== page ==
ATHENS, Ga. -- The next time someone tells you they don't play quality basketball in the Southeastern Conference, remind them that while No. 18 UCLA did indeed lead the University of Tennessee at Chattanooga by 22 points at halftime last week, Georgia led the Mocs by 30 at Monday night's intermission.
Then it got worse, the margin growing as high as 37 in the final half before UTC hit its first basket of the period. The Auburn football team couldn't have conjured up a miracle to win this one and neither did the Mocs, eventually losing 87-56.
"It's embarrassing," said Martynas Bareika, who led UTC with 14 points off the bench. "We got down 10, 15, we got scared. We didn't really battle. Not everybody, but some guys didn't think we could win."
Added first-year coach Will Wade: "We have too many front-runners. We have a losing mentality in this program and we're going to change it. Guys get down 15, they don't think they're going to win. They're resigned to their fate."
But Wade saw some reason for optimism in this defeat. He needed to look no further than Lance Stokes to declare, "The effort was better tonight."
With the Mocs down 54-20 less than four minutes into the second half, Stokes dove for a ball that was rolling out of bounds under UTC's basket. He wound up crashing into the rich folks' seats along the baseline, knocking a drink out of one gentleman's hand and spraying ice cubes everywhere.
Asked afterward what was in that cup, Stokes grinned and said, "I hope it was water."
And the junior didn't want to take too much credit for such hustle, saying of the play, "That's what Coach Wade is trying to instill in all of us. A never-say-die mentality. We're not supposed to play the score, just try to play Chattanooga basketball."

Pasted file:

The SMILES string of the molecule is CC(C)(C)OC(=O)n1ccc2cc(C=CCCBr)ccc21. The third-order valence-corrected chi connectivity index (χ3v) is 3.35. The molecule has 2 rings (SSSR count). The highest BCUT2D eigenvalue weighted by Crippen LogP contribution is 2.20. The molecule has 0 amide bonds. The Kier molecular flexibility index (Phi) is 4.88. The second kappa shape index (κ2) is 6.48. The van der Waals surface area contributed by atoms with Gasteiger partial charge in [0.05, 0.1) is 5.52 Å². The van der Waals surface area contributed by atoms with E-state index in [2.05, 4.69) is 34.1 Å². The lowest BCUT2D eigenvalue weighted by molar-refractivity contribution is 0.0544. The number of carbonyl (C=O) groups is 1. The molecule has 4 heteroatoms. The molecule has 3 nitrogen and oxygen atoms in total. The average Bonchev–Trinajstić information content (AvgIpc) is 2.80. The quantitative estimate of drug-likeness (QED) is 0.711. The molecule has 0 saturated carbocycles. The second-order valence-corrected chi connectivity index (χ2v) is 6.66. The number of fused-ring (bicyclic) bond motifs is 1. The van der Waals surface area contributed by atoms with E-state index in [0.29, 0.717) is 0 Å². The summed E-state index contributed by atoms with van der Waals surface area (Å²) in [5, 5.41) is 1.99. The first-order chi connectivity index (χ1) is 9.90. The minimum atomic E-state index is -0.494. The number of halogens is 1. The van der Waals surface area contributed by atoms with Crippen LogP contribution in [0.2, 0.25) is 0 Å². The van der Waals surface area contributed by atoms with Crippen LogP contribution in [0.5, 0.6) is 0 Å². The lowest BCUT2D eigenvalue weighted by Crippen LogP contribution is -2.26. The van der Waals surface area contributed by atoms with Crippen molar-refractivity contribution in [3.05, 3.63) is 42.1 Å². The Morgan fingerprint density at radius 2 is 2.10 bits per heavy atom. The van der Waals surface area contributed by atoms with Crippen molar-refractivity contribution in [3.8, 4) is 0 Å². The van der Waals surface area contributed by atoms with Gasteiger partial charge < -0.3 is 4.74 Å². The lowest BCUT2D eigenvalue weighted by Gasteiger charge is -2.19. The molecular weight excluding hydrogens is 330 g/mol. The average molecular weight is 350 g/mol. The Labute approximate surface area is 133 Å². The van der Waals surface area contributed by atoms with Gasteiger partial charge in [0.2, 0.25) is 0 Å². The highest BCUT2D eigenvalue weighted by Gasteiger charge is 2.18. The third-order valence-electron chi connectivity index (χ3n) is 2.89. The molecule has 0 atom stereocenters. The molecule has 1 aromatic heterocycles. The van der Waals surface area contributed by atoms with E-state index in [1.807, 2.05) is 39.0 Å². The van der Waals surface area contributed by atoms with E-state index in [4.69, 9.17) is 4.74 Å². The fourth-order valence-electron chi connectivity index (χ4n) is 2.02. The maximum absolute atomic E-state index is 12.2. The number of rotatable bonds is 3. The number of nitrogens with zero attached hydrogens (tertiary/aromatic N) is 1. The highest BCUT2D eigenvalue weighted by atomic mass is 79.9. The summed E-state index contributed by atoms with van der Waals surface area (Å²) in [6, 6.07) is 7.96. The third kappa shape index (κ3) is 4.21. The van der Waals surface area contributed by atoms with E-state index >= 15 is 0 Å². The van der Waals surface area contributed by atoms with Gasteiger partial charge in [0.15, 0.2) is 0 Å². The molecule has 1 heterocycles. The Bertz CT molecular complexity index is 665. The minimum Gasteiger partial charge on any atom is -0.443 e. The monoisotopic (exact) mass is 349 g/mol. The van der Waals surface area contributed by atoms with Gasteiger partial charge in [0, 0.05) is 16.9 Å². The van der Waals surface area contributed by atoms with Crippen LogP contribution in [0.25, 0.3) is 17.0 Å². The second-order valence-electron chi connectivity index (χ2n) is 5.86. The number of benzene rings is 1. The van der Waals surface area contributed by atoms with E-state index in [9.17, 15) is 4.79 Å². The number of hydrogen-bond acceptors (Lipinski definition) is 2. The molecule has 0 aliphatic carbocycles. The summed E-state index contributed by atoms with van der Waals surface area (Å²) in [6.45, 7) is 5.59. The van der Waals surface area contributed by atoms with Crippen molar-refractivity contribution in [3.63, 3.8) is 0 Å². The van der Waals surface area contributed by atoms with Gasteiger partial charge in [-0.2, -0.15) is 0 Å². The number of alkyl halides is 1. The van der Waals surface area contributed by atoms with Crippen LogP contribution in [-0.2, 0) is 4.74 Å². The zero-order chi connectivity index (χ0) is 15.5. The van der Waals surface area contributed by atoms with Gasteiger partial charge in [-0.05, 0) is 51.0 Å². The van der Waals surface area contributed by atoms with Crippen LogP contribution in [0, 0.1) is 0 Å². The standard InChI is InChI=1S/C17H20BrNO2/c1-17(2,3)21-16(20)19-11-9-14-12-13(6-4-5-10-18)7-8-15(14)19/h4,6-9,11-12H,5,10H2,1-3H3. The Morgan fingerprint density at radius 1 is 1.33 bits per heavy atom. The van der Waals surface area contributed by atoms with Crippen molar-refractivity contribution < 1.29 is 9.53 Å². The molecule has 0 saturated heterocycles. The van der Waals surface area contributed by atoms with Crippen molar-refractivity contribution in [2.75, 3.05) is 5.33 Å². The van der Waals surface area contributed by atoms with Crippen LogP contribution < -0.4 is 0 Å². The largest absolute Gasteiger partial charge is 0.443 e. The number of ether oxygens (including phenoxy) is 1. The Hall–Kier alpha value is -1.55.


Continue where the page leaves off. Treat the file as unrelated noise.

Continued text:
Even winning coach Mark Fox saw some glimpses in that after watching his own young team improve to 3-4 for the season as UTC fell to 3-6.
"It was a really good night for us," Fox said. "It was a good win for us against a team that I thought was a really hard-playing team."
Playing hard is nowhere near the same as playing well, of course. But in Stokes, who finished with seven points, five rebounds and two steals in 27 inspired minutes, Wade did find reason for hope.
"That was a great play," Wade said of the Stokes dive out of bounds. "That's how we're supposed to play. But we've got to have five guys doing that. Right now, we've got two or three, maybe one or two more if their shots are falling. We've got to have more guys jump in the boat with Lance."
Wade was also less than thrilled at the lack of reaction by Stokes' teammates to his hustle.
"Not enough guys were excited on the bench when Lance did that," he said. "We're going to start messing with some lineups."
Nor did he want to hear excuses. Even if the Mocs had a few. Such as arriving in Atlanta from last week's West Coast trip at 6:30 Saturday morning. Then busing home. Then getting on a bus Monday afternoon at 1:15 on campus before getting stuck in Atlanta traffic for so long that they didn't arrive at Stegeman Coliseum until nearly 7 p.m. for a 7:35 tip. Dang rubberneckers.
"It made for a short warm-up, but it didn't change our mindset," Stokes said. "We can't have that as an excuse."
The real excuse is that short and slow -- which UTC has an abundance of -- is no way to upset any SEC school on the road.
Or as one Georgia fan wrote on a 24/7 message board late in the first half, "No one should let us do this to them."
But when you're on the short end of height, quickness and skill -- at one point, the Bulldogs had hit 22 of 38 field-goal tries to UTC's 6 of 38 -- people can do to you pretty much as they please.
Yet even Wade saw one bright spot on an otherwise helpless, hapless night beyond the $90,000 check the Mocs earned for this whipping.
"Luckily, in our league (the Southern Conference) we probably won't be shooting over that kind of length," he said.
Especially if there are enough guys in the boat with Stokes by then to sail around such obstacles.
Contact Mark Wiedmer at firstname.lastname@example.org.
Mark Wiedmer started work at the Chattanooga News-Free Press on Valentine’s Day of 1983. At the time, he had to get an advance from his boss to buy a Valentine gift for his wife. Mark was hired as a graphic artist but quickly moved to sports, where he oversaw prep football for a time, won the “Pick’ em” box in 1985 and took over the UTC basketball beat the following year. By 1990, he was ...